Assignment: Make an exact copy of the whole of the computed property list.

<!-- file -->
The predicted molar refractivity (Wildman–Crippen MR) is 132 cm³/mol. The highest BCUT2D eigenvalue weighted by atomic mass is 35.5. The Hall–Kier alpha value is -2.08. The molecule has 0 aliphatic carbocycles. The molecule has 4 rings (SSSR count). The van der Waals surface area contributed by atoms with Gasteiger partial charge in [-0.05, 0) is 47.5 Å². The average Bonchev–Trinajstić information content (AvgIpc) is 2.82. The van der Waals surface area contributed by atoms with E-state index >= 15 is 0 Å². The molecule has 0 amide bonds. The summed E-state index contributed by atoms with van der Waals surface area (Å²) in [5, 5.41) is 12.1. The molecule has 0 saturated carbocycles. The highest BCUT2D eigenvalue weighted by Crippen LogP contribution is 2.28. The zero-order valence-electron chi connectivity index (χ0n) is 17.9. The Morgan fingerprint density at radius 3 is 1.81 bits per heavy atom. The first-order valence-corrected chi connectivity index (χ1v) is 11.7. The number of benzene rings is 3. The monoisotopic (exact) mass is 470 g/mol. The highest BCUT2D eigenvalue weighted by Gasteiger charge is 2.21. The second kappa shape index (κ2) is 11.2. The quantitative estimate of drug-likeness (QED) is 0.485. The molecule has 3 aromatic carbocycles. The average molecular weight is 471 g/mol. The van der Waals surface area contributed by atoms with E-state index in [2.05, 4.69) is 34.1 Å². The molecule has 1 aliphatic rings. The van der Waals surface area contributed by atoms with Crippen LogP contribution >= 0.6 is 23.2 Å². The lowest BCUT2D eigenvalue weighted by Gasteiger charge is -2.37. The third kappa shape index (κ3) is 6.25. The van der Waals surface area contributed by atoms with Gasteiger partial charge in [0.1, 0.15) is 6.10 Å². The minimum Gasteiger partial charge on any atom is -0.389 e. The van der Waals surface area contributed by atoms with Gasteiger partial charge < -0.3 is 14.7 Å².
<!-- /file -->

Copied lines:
The predicted molar refractivity (Wildman–Crippen MR) is 132 cm³/mol. The highest BCUT2D eigenvalue weighted by atomic mass is 35.5. The Hall–Kier alpha value is -2.08. The molecule has 0 aliphatic carbocycles. The molecule has 4 rings (SSSR count). The van der Waals surface area contributed by atoms with Gasteiger partial charge in [-0.05, 0) is 47.5 Å². The average Bonchev–Trinajstić information content (AvgIpc) is 2.82. The van der Waals surface area contributed by atoms with E-state index >= 15 is 0 Å². The molecule has 0 amide bonds. The summed E-state index contributed by atoms with van der Waals surface area (Å²) in [5, 5.41) is 12.1. The molecule has 0 saturated carbocycles. The highest BCUT2D eigenvalue weighted by Crippen LogP contribution is 2.28. The zero-order valence-electron chi connectivity index (χ0n) is 17.9. The Morgan fingerprint density at radius 3 is 1.81 bits per heavy atom. The first-order valence-corrected chi connectivity index (χ1v) is 11.7. The number of benzene rings is 3. The monoisotopic (exact) mass is 470 g/mol. The highest BCUT2D eigenvalue weighted by Gasteiger charge is 2.21. The second kappa shape index (κ2) is 11.2. The quantitative estimate of drug-likeness (QED) is 0.485. The molecule has 3 aromatic carbocycles. The average molecular weight is 471 g/mol. The van der Waals surface area contributed by atoms with E-state index in [2.05, 4.69) is 34.1 Å². The molecule has 1 aliphatic rings. The van der Waals surface area contributed by atoms with Crippen LogP contribution >= 0.6 is 23.2 Å². The lowest BCUT2D eigenvalue weighted by Gasteiger charge is -2.37. The third kappa shape index (κ3) is 6.25. The van der Waals surface area contributed by atoms with Gasteiger partial charge in [0.1, 0.15) is 6.10 Å². The minimum Gasteiger partial charge on any atom is -0.389 e. The van der Waals surface area contributed by atoms with Gasteiger partial charge < -0.3 is 14.7 Å².